All his best-selling thrillers from this period dealt with episodes in the war, its outbreak, the Russian capture of the Turkish citadel of Erzurum, and the final German offencives. In 1916-17 Buchan served on the Headquarters Staff of the British Army in France as temporary Lieutenant Colonel. When Lloyd George was appointed Prime Minister, Buchan was made director of the Department of Information in February 1917, charged with coordinating all British propagada. Buchan's unpaid part-time adviser was Roderick Jones, the chief executive of Reuters news agency; Buchan wanted true stories and encouraged the film-makers towards authenticity.

For a short time Buchan served as the Director of Intelligence, a brief interlude in his career of which he did not much talk. After the war Buchan became a director of the news agency Reuters. He was a strong supporter of the League of Nations, he stressed the importance of close Anglo-American relations, and he was concerned by the Bolshevik regime in Russia. His first visit to America he made in 1924.

From 1927 to 1935 Buchan was a Conservative member of parliament for the Scottish universities. He held a number of important government posts, serving among others as Lord High Commissioner of the Church of Scotland (1933-34), and chairman of Parliamentary Pro-Palestine Committee. In 1935 he was created the first Baron Tweedsmuir of Elsfield and appointed Governor General of Canada.

As European war approached, Buchan acted as a trusted advisor to U.S. President Franklin D. Roosevelt. It was Buchan's duty to sign Canada's declaration of war against Germany. "This is the third war I have been in," he said to an old friend, "and no-one could hate the horrible thing more than I do." (A Genius for Deception: How Cunning Helped the British Win Two World Wars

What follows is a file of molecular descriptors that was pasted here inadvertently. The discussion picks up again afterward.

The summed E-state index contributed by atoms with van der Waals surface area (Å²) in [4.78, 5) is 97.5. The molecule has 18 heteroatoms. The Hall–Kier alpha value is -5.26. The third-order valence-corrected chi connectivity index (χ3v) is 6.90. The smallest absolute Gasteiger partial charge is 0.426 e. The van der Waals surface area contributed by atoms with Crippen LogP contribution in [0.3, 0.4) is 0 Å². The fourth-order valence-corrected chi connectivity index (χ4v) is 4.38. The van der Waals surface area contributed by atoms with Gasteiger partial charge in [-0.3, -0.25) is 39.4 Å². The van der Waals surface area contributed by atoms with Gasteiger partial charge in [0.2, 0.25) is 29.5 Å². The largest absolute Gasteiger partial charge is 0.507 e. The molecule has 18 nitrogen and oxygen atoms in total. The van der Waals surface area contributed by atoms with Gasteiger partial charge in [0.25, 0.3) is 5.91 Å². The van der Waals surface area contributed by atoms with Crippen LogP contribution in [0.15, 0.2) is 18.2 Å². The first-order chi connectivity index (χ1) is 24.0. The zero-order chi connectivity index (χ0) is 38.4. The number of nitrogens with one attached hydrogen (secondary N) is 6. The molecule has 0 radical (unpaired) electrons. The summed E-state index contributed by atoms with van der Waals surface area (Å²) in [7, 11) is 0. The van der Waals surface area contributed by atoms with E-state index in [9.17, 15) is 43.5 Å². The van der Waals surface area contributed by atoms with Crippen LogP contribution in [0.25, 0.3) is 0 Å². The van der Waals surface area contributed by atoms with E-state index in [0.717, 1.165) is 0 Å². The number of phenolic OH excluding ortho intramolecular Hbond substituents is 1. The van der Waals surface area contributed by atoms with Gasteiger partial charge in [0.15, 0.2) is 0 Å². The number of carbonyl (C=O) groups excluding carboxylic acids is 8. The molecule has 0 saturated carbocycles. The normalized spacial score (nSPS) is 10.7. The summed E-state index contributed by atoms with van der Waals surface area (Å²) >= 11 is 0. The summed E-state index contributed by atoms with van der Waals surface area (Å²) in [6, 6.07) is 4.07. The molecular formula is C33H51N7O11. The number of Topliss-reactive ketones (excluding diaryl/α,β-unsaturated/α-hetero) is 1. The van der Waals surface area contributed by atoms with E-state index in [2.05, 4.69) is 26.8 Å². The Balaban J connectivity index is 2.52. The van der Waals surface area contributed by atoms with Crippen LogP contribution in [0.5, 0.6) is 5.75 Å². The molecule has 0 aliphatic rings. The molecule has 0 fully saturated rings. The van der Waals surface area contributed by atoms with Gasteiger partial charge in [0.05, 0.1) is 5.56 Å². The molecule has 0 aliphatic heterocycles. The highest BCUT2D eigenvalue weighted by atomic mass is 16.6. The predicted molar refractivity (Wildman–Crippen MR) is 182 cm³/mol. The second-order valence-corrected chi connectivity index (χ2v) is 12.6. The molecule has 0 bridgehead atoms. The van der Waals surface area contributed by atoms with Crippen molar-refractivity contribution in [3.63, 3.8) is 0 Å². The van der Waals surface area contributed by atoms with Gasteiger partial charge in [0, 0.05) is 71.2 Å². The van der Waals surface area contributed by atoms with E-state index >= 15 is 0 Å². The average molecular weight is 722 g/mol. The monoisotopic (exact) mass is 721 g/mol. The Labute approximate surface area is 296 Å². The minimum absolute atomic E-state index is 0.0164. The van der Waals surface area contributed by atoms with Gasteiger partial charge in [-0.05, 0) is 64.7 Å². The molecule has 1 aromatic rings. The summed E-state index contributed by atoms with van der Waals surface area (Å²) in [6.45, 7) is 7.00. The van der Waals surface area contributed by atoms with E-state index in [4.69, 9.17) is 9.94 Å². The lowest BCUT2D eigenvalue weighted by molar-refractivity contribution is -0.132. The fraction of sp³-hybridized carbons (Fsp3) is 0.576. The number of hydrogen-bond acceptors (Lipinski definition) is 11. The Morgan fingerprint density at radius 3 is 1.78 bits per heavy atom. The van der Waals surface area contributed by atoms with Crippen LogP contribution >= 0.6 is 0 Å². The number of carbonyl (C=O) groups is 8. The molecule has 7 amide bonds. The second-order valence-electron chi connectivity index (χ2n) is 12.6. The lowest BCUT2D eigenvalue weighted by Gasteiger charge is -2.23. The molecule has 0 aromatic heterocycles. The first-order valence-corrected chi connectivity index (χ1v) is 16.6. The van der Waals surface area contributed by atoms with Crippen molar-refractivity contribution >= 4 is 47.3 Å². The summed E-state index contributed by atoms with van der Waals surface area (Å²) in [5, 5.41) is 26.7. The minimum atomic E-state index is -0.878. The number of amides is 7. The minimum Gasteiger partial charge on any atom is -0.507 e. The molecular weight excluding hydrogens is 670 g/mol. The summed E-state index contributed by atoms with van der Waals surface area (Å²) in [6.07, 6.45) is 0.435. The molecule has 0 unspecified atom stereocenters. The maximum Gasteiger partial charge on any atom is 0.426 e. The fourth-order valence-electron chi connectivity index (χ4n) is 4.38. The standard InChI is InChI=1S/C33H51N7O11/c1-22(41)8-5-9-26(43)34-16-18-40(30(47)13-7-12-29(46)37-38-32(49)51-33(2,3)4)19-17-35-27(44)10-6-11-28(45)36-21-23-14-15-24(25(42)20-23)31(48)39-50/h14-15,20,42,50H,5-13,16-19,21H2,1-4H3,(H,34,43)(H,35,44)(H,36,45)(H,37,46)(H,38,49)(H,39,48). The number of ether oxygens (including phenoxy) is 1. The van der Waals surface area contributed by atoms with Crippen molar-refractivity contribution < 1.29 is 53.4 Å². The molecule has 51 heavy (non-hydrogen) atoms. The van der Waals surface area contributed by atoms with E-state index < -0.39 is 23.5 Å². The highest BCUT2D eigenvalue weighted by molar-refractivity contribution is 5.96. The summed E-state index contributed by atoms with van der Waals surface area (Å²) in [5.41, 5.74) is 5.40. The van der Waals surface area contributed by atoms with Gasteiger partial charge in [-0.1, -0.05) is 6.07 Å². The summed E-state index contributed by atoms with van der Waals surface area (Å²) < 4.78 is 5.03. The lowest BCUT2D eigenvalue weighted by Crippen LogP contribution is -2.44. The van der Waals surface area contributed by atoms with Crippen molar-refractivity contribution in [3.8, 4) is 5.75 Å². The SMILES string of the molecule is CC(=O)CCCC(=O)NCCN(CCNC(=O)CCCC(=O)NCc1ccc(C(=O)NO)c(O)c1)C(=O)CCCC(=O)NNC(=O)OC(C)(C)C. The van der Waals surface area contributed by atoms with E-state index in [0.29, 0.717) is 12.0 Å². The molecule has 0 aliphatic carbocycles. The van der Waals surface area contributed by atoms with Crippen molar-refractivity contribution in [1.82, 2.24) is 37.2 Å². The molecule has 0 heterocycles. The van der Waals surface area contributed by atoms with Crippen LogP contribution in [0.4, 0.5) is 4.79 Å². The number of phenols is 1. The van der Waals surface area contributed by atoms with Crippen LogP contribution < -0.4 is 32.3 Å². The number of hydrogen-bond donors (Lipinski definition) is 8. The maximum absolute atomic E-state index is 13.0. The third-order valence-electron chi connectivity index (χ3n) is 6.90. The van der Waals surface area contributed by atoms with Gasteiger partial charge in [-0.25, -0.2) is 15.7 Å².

by Nicholas Rankin, 2009, p. 217
) To Baron Macmillan, who  was the first Minister of Information, he gave the advice that no direct propaganda to America and the news should follow the Reuter plan and be as objective as possible.

Buchan condemned the persecution of German Jews. For his "Pro-Jewish activity," he was on a Nazi handbook of Britain. John Buchan died in office in Montreal, Canada, on February 11, 1940, after suffering a stroke. His name is inscribed in the Golden Book of the Jewish National Fund of Israel.

His literary career Buchan began in the 1890s. Sir Quixote of the Moors (1895), Buchan's first novel, came out while he was still a student at Brasenose College, Oxford. It was followed by such works as Scholar-Gipsies (1896) and History of Brasenose (1898). At Oxford Buchan wrote five books, and before he was twenty-five he had published eight books. However, he did not devote himself entirely to writing.

After a sojourn in South Africa, Buchan became a dedicated supporter of Britain's imperialism, and viewed some of his earlier literary endeavours rather uncomfortable. Grey Weather (1899), his first collection of tales and sketches, and The Watcher by the Treshold (1902), included some tacitly pagan stories.

While ill in bed in 1914, during the first months of the war, Buchan wrote The Thirty-Nine Steps, which introduced the spy-catcher Richard Hannay. He was modelled after a young Army officer named Edmund Ironside, later Field-Marshal Lord Ironside of Archangel. Hannay had all the qualities of a hero, who could defend the English way of life against foreign thread – he is resourceful, courageous, "solid and respectable citizen" devoted to his own country – but he was not an calculating agent, more of an innocent abroad. And he had no taste for violence and he was not interested in sex like James Bond.